NI/PAYE (reduced due to lower wages) £150,000
Police etc £100,000
Lease etc £70,000
Software Licences £18,000
Total Expenditure £712,000
This gives us the following up to the end of May, based again on the Trading figures.
Initial balance £640,000
Add: Receipts – Ticket Sales £340,000
Add: Receipts – Other £160,000
Sub Total (approximate) £1,140,000
Less: Expenditure £712,000
Balance as at end May (approximate) £430,000
Why Might This Not be Good News?
The calculation above is based on 3 major assumptions, any of which being wrong will reduce that figure further towards zero.
1 If the payment from Celtic for the Old Firm game is included in the Receipts and Payments up to 30th March, then £300,000 comes off the balance.
2 If any receipts from the “charity” match are included in the accounts, then the balance reduces by that amount.
3 I have not included the catering figure at all in the April expenditure. Of course, if it is again at the level shown in the accounts, £541,507, then the account will be in the red by the end of July, even if the other assumptions go in Rangers favour.
What About June? Season Tickets and Wages?
This month becomes even more fraught. Season ticket income, which normally tides a club over the summer when there is no income from matches, is unlikely to help much.
Either the fans will buy few season tickets, as there is no guarantee of there being a team, or what division it will play in, or if they do, much of the proceeds will be diverted to pay Ticketus, unless the administrators rip up the contract.
There are no matches played in June, and the wage bill will shoot back up as the players’ temporary pay cuts come to an end.
I have not included VAT in my sums. This is because the report shows that Rangers was running VAT neutral over the first six weeks of administration.
What About Rates?
No rates were paid by the administrators in the period referred to. This might be (a) because the club was paying over 10 months, and thus no sums are due in February or March, or (b) because the club pays in two instalments per year, in December and June.
Rangers rateable value for Ibrox Stadium is £1,916,000. Interestingly, Glasgow City Council lists the proprietor as “Rangers Football Club Ltd”. No such company exists!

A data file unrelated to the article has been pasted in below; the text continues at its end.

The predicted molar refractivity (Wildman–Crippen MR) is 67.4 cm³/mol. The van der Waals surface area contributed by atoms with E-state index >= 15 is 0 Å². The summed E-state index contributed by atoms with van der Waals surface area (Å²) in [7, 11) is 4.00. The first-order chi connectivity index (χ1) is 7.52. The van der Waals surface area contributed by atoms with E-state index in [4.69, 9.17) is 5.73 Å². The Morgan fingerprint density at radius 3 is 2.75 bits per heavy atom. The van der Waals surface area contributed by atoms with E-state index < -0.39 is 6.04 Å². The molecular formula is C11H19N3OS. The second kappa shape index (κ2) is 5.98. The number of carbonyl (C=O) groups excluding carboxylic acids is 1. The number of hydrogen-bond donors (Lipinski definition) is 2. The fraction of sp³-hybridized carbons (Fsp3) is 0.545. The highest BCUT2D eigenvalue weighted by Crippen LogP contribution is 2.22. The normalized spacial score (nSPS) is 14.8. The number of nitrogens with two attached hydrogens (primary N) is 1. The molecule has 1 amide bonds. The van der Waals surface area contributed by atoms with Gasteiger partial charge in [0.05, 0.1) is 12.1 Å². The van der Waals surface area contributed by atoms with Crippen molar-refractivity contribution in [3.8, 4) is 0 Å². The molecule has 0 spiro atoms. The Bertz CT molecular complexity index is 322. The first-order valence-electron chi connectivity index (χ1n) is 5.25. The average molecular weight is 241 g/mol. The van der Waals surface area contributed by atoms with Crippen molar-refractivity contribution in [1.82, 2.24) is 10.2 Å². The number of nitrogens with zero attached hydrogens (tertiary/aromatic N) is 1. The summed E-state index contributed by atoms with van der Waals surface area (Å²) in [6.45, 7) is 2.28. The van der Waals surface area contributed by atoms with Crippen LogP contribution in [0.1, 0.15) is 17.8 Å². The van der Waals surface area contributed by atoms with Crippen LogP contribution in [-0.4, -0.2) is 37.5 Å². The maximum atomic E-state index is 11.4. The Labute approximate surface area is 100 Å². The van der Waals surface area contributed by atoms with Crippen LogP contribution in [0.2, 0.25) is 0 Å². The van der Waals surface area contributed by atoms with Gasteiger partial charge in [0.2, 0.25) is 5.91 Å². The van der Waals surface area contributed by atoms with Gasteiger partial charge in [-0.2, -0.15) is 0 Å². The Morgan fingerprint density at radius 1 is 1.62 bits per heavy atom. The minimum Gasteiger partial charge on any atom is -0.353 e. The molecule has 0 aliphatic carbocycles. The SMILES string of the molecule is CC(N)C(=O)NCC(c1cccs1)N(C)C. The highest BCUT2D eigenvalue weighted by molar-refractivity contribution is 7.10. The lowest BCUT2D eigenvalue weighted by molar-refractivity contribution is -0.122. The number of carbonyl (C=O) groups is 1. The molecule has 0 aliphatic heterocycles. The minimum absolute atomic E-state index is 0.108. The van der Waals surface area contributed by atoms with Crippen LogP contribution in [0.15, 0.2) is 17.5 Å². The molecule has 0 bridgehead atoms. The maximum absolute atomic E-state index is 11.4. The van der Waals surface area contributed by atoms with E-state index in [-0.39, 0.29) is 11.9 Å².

The rateable value for Murray Park is £598,500. East Dunbartonshire Council lists the proprietor as “Rangers Football Club PLC”.
I will ignore other smaller properties Rangers own at Edmiston Drive. As a matter of interest, both rates revaluations are under appeal, and have been since 2010.
The national business rate is £0.45. Therefore, subject to reliefs, the annual rates bill for Rangers = £0.45 x (£1,916,000 + £598,500) = £1,131,525.
Therefore, by the end of June, the administrators ought to have paid, in total, either a six-month instalment totalling £565,762 or three monthly instalments adding up to £282,881.
Is There Extra Money from Anywhere to Counteract the Above?
The above figures only include trading income and outgoings.
Page 44 indicates the non-trading receipts and payments. For the six weeks covered, the administrators brought in £218,000 from debtors. However, this only left £320,000 more, and in the present economy, it is unlikely it will all be paid in full in the short term. For the purposes of illustration, we will assume that, in the period to the end of June the administrators are very successful and pull in an extra £240,000.
That would not cover the rates bill, even at its lowest.
Duff & Phelps have been touting the need for bidders to pay a fee to look at the books. It was publicised first of all as a £1 million fee, and then as a £500,000 charge. So far no one has elected to pay that, although it would keep the wolf from the door for a few weeks more.
The saving grace for Rangers might be its SPL prize money. However it is not clear to me from the SPL’s website when those sums are paid. I am trying to find out, although I am sure Duff & Phelps know (or at least I hope so!)